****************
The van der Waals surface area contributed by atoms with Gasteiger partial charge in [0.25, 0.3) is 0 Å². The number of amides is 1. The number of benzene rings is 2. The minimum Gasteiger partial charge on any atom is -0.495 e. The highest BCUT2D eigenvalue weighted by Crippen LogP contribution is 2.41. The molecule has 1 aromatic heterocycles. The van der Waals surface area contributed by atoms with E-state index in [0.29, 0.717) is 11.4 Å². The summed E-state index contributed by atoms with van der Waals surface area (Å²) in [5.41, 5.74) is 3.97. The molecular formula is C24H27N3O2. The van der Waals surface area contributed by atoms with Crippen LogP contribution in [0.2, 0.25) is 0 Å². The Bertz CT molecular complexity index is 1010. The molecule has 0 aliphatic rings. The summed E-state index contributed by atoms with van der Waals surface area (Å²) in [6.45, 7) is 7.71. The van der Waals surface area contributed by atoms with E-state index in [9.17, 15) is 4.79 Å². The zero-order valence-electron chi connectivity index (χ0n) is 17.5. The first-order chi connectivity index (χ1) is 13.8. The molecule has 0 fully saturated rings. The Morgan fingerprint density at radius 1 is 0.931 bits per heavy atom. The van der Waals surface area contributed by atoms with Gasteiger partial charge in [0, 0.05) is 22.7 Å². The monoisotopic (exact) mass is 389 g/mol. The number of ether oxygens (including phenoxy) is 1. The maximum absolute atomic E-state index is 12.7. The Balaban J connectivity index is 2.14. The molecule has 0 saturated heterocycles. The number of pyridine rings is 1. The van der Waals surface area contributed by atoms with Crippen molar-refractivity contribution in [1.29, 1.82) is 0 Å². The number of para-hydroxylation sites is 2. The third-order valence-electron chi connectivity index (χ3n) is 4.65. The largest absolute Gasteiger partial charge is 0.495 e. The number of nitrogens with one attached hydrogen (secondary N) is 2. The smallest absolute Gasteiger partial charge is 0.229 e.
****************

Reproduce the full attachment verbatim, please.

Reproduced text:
The van der Waals surface area contributed by atoms with Gasteiger partial charge in [0.25, 0.3) is 0 Å². The number of amides is 1. The number of benzene rings is 2. The minimum Gasteiger partial charge on any atom is -0.495 e. The highest BCUT2D eigenvalue weighted by Crippen LogP contribution is 2.41. The molecule has 1 aromatic heterocycles. The van der Waals surface area contributed by atoms with E-state index in [0.29, 0.717) is 11.4 Å². The summed E-state index contributed by atoms with van der Waals surface area (Å²) in [5.41, 5.74) is 3.97. The molecular formula is C24H27N3O2. The van der Waals surface area contributed by atoms with Crippen LogP contribution in [0.2, 0.25) is 0 Å². The Bertz CT molecular complexity index is 1010. The molecule has 0 aliphatic rings. The summed E-state index contributed by atoms with van der Waals surface area (Å²) in [6.45, 7) is 7.71. The van der Waals surface area contributed by atoms with E-state index in [9.17, 15) is 4.79 Å². The zero-order valence-electron chi connectivity index (χ0n) is 17.5. The first-order chi connectivity index (χ1) is 13.8. The molecule has 0 fully saturated rings. The Morgan fingerprint density at radius 1 is 0.931 bits per heavy atom. The van der Waals surface area contributed by atoms with Gasteiger partial charge in [0, 0.05) is 22.7 Å². The monoisotopic (exact) mass is 389 g/mol. The number of ether oxygens (including phenoxy) is 1. The maximum absolute atomic E-state index is 12.7. The Balaban J connectivity index is 2.14. The molecule has 0 saturated heterocycles. The number of pyridine rings is 1. The van der Waals surface area contributed by atoms with Crippen molar-refractivity contribution in [1.29, 1.82) is 0 Å². The number of para-hydroxylation sites is 2. The third-order valence-electron chi connectivity index (χ3n) is 4.65. The largest absolute Gasteiger partial charge is 0.495 e. The number of nitrogens with one attached hydrogen (secondary N) is 2. The smallest absolute Gasteiger partial charge is 0.229 e.